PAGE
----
1836 - 1904
The son of the painter Théodore Fantin-Latour, Henri Fantin-Latour initially worked under his father’s direction before moving to study under Lecoq de Boisbaudran and Courbet. He joined the École des Beaux-Arts on 6 October 1854, making his Salon début in 1861. Even his earliest works reveal his talent as a draughtsman and colourist and his eye for charm and the ideal. He became friends with Manet in 1857, having met him at the Louvre, and in 1862 Manet portrayed him in his Music at the Tuileries. He also got to know Whistler during the latter’s stay in Paris. In 1859, together with Manet, Whistler and other artists, Fantin-Latour was rejected from the Salon. Following this rejection, he joined the group that exhibited with Bonvin and met at the Café Guerbois, a group of friends which he portrayed in his Studio in the Batignoles. Although he was accepted at the 1861 Salon, he was part of the first Salon des Refusés in 1863 and also exhibited at the Salon of the Brussels Société des Beaux-Arts in 1900. Fantin-Latour did not receive any official recognition until 1870, with his Studio in the Batignolles. In 1878 he was awarded a second-class medal for two portraits and in 1897 he was given the Légion d’Honneur.
Fantin-Latour was one of the most sensitive painters of the second half of the 19th century. His technique was extremely soft and used a diffuse light. His portraits are wonders of grace, while his studio views give a superb impression of intimacy. His best paintings include Reading ( La Lecture), Homage to Delacroix and The Toast (1865). He also tried a wide variety of genres and handled portraits, genre paintings, flowers and allegorical paintings with equal mastery. He was also a superb pastellist and an extremely talented lithographer. A contemporary and friend of the Impressionists, he was more of a successor to Delacroix, although he showed his sympathy with the Impressionists’ cause by painting portraits of Baudelaire, Rimbaud, Delacroix, Manet, Monet, Renoir, Zola and Whistler.
Fantin-Latour himself is difficult to place. His situation at the end of the 19th century resembles that of Bonnard in the 20th century. Both of them liked to think of themselves as standing apart from the competition, mere painters, and accepting the condition that they would be judged solely by the quality of their work, regardless of their historical position in the development of the means of plastic expression. While still belonging to the Romantic movement, he painted visions of ethereal beings dancing in a fantastical landscape, preferring to exercise his imagination in the studio rather than to observe nature. Art history holds him in high esteem primarily for the peerless iconographic testimony of the many portraits he painted of his fellow painters and poets. Art enthusiasts liked him primarily for his many flower paintings, which they were quick to buy from a very early stage and which accounted for nearly all of his output between 1864 and 1896. Several exhibitions were organised after his death, including one at the Paris École des Beaux-Arts in 1906, and ‘Hommes de Valeur’: Henri Fantin-Latour, Odilon Redon en Tijdgenoten (and their Contemporaries) at the Kröller-Müller Museum in Otterlo, the Netherlands, in 2002.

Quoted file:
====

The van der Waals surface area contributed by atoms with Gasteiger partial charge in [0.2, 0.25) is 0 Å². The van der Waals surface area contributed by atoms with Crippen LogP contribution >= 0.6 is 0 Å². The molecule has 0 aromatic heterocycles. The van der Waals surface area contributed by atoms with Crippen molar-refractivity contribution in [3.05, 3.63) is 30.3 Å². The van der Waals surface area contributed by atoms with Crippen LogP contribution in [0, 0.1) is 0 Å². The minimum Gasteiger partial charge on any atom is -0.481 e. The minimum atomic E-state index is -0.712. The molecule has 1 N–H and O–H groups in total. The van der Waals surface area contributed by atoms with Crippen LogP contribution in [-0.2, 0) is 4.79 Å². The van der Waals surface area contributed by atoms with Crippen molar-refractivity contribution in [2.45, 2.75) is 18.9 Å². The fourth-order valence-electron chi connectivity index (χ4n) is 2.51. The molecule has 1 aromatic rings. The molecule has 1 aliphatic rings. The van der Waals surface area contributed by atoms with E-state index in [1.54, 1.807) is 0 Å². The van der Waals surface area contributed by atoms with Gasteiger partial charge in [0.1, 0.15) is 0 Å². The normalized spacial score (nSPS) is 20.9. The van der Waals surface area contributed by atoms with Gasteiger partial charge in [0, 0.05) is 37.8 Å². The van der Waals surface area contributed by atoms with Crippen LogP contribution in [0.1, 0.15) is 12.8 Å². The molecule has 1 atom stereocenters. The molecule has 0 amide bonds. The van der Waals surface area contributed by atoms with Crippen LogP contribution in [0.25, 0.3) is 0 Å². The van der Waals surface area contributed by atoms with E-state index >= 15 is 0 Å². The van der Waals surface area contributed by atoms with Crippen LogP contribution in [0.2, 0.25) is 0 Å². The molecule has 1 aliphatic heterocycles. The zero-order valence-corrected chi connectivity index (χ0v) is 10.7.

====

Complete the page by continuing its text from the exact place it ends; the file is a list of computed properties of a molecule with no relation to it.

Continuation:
Museum and Gallery Holdings
Alençon: Still-life Study
Amiens (Mus. de Picardie): Figures in a Wood
Antwerp: Study for a Portrait
Athens (Ethnikí Pinakothíki): Flowers, Melon, Strawberries and Cherries (1866, oil on canvas)
Berlin: Portrait of the Artist; The Artist’s Wife
Brussels: Drawing Lesson
Dallas (MA): Spring Flowers (Fleurs de Printemps) (1863, oil on canvas); Fall Flowers (Fleurs d’Automne) (1863, oil on canvas); Still-life with Bunch of Hawthorn, Bowl of Cherries, Japanese Bowl, and Cup and Saucer (1872, oil on canvas); Flowers and Bunches of Grapes (1875, oil on canvas, lithographs and drawing)
Florence: Portrait of the Artist
Grenoble (Mus. de Grenoble): Portrait of the Artist’s Mother; Portrait of the Artist Aged 23; Birthday; Temptation
London (NG): Still Life with Glass Jug, Fruit and Flowers (1861, oil on canvas, on loan since 1979 at the Hugh Lane Municipal Gallery of Modern Art, Dublin); Roses (1886 and 1890, oil on canvas, two paintings); Self Portrait (1860, oil on canvas); A Plate of Apples (1861, oil on canvas); The Judgement of Paris (c. 1863, oil on canvas, study); Mr and Mrs Edwin Edwards (1875, oil on canvas, exhibited at the Salon in 1875); Roses (1864, oil on canvas, five paintings on loan from the Tate Gallery since 1997)
Melbourne: Petunias; Dahlias
Montreal (MBA): Fairy (1863)
Paris (Louvre): Corner of the Table; Portrait of Verlaine; Portrait of Rimbaud
Paris (MAM): Portrait of Madame Fantin-Latour; Studio in Batignolles; Night; Rhine Gold; Portrait of the Artist; Around the Piano; Portrait of M. Adolphe Julien; Portrait of Mlle Charlotte Dubourg; Carnations
Paris (Mus. d’Orsay): Homage to Delacroix; Narcissi and Tulips; Nude Study
Paris (Mus. du Petit Palais): Faustus; Temptation of St Anthony
Rheims: Judgement of Paris